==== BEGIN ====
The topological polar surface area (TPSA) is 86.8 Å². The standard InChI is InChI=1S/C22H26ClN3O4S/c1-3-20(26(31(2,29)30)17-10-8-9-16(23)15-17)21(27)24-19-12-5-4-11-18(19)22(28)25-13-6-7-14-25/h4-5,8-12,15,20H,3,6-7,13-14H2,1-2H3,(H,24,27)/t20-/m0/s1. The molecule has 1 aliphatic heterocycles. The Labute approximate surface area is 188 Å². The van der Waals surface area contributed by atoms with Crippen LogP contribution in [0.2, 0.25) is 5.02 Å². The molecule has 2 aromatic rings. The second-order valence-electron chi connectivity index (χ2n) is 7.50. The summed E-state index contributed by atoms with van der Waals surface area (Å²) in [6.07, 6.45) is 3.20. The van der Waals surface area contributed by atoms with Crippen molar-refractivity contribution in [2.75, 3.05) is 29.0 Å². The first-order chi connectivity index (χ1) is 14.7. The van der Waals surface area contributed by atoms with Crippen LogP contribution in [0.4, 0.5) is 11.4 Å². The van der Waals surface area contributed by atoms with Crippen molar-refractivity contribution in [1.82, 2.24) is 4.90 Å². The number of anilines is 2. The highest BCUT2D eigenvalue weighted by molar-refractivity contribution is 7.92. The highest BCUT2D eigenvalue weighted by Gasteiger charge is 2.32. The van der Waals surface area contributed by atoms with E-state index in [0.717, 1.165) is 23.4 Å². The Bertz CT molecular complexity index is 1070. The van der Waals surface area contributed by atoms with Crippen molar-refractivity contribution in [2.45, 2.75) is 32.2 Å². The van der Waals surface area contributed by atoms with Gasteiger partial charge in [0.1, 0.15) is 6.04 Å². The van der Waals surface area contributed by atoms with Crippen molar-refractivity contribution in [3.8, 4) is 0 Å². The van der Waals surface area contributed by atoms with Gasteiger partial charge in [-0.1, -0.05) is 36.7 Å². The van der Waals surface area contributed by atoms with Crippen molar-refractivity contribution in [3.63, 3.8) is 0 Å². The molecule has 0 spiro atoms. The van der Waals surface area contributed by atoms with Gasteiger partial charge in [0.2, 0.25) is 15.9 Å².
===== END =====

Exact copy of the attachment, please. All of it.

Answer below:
The topological polar surface area (TPSA) is 86.8 Å². The standard InChI is InChI=1S/C22H26ClN3O4S/c1-3-20(26(31(2,29)30)17-10-8-9-16(23)15-17)21(27)24-19-12-5-4-11-18(19)22(28)25-13-6-7-14-25/h4-5,8-12,15,20H,3,6-7,13-14H2,1-2H3,(H,24,27)/t20-/m0/s1. The molecule has 1 aliphatic heterocycles. The Labute approximate surface area is 188 Å². The van der Waals surface area contributed by atoms with Crippen LogP contribution in [0.2, 0.25) is 5.02 Å². The molecule has 2 aromatic rings. The second-order valence-electron chi connectivity index (χ2n) is 7.50. The summed E-state index contributed by atoms with van der Waals surface area (Å²) in [6.07, 6.45) is 3.20. The van der Waals surface area contributed by atoms with Crippen molar-refractivity contribution in [2.75, 3.05) is 29.0 Å². The first-order chi connectivity index (χ1) is 14.7. The van der Waals surface area contributed by atoms with Crippen LogP contribution in [0.4, 0.5) is 11.4 Å². The van der Waals surface area contributed by atoms with Crippen molar-refractivity contribution in [1.82, 2.24) is 4.90 Å². The number of anilines is 2. The highest BCUT2D eigenvalue weighted by molar-refractivity contribution is 7.92. The highest BCUT2D eigenvalue weighted by Gasteiger charge is 2.32. The van der Waals surface area contributed by atoms with E-state index in [0.717, 1.165) is 23.4 Å². The Bertz CT molecular complexity index is 1070. The van der Waals surface area contributed by atoms with Crippen molar-refractivity contribution in [2.45, 2.75) is 32.2 Å². The van der Waals surface area contributed by atoms with Gasteiger partial charge in [0.1, 0.15) is 6.04 Å². The van der Waals surface area contributed by atoms with Crippen molar-refractivity contribution in [3.8, 4) is 0 Å². The van der Waals surface area contributed by atoms with Gasteiger partial charge in [-0.1, -0.05) is 36.7 Å². The van der Waals surface area contributed by atoms with Crippen molar-refractivity contribution in [3.63, 3.8) is 0 Å². The molecule has 0 spiro atoms. The van der Waals surface area contributed by atoms with Gasteiger partial charge in [0.2, 0.25) is 15.9 Å².